I learned how to write perfect code. Seriously, and it’s not even that complicated. And it requires more social and business skills than technical ones.
Many software engineers, especially the experienced ones, will tell you that there is no such thing as perfect code. They have given up hope and accepted that the will never find the holy grail. I shifted perspective and turned an infinite game into a finite one. This allowed me to stop focusing on code, and move to more important things of software engineering.
Before I share my recipe, I’d like to clarify what does perfect means in this context. You might take the philosophical definition by Antoine de Saint-Exupéry:
Perfection is achieved, not when there is nothing more to add, but when there is nothing left to take away
But there is also a more practical approach: a perfect code is one, which you cannot modify to make it any better. In other words, by modifying perfect code, you can only make it worse.
That being said, there are only two requirements your code needs to satisfy to become perfect:
- it needs to pass your team’s review
- it needs to correctly implement the business cases
Those are the ony two goals. It’s not about test coverage, architecture, readability, static analysis metrics or the framework used. I mean, your team will probably take those into account during review.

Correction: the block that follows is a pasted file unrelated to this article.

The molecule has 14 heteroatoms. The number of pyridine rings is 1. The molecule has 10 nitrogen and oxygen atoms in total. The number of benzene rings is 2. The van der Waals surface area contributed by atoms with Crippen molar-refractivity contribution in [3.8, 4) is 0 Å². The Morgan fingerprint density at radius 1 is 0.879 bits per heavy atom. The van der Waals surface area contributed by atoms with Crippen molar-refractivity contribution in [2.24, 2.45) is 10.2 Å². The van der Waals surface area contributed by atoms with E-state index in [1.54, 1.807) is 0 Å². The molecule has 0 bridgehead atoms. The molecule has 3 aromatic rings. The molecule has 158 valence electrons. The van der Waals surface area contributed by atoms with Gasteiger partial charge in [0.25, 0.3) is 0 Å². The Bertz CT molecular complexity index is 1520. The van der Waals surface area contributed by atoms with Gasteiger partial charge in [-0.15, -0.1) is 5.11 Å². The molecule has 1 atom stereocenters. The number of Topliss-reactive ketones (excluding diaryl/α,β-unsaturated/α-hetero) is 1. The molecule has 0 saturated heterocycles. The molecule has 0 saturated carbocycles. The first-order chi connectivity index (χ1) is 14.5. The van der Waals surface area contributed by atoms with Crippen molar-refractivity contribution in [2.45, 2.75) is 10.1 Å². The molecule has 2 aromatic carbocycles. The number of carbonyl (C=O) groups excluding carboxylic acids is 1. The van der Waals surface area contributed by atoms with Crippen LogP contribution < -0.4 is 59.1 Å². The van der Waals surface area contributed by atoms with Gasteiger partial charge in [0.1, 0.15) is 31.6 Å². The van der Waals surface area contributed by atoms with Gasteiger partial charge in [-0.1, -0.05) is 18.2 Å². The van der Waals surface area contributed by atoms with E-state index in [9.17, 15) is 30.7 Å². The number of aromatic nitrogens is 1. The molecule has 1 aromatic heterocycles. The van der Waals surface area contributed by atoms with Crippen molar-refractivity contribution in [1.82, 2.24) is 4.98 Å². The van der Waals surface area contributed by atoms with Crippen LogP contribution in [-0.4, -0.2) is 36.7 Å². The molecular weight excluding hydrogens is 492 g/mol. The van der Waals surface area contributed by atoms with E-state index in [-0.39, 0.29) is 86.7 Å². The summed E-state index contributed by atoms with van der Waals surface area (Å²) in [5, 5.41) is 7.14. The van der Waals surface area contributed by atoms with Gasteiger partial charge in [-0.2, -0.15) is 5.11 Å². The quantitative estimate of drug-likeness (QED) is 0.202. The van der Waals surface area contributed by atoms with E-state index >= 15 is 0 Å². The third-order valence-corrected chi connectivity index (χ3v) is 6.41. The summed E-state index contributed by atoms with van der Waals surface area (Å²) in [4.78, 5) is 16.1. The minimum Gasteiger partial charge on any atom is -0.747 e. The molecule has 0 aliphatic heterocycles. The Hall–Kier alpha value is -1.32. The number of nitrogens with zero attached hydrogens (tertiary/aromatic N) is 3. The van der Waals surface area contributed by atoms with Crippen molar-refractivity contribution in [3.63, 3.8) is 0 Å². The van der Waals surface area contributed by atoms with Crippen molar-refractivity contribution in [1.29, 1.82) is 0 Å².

By adding anything more than is required by your peers to accept it, you are possibly overengineering the solution. If you’re implemented more business scenarios or edge cases, then you ain’t going to need it principle applies. And you are delaying releasing to production and delivering value to your users or customers, hence your solution becomes less than perfect.
This explicitly does not mean that the code can remain perfect over time. When revisiting it at a later date a lot of things will change: your understanding of the domain, technical methods and techniques, your team might grow and have different requirements, or maybe simply new business cases arrise. You will need continuous refactoring to keep it perfect.
But at the time of merging to
main this is exactly what is needed, no more, no less. A perfect piece of code.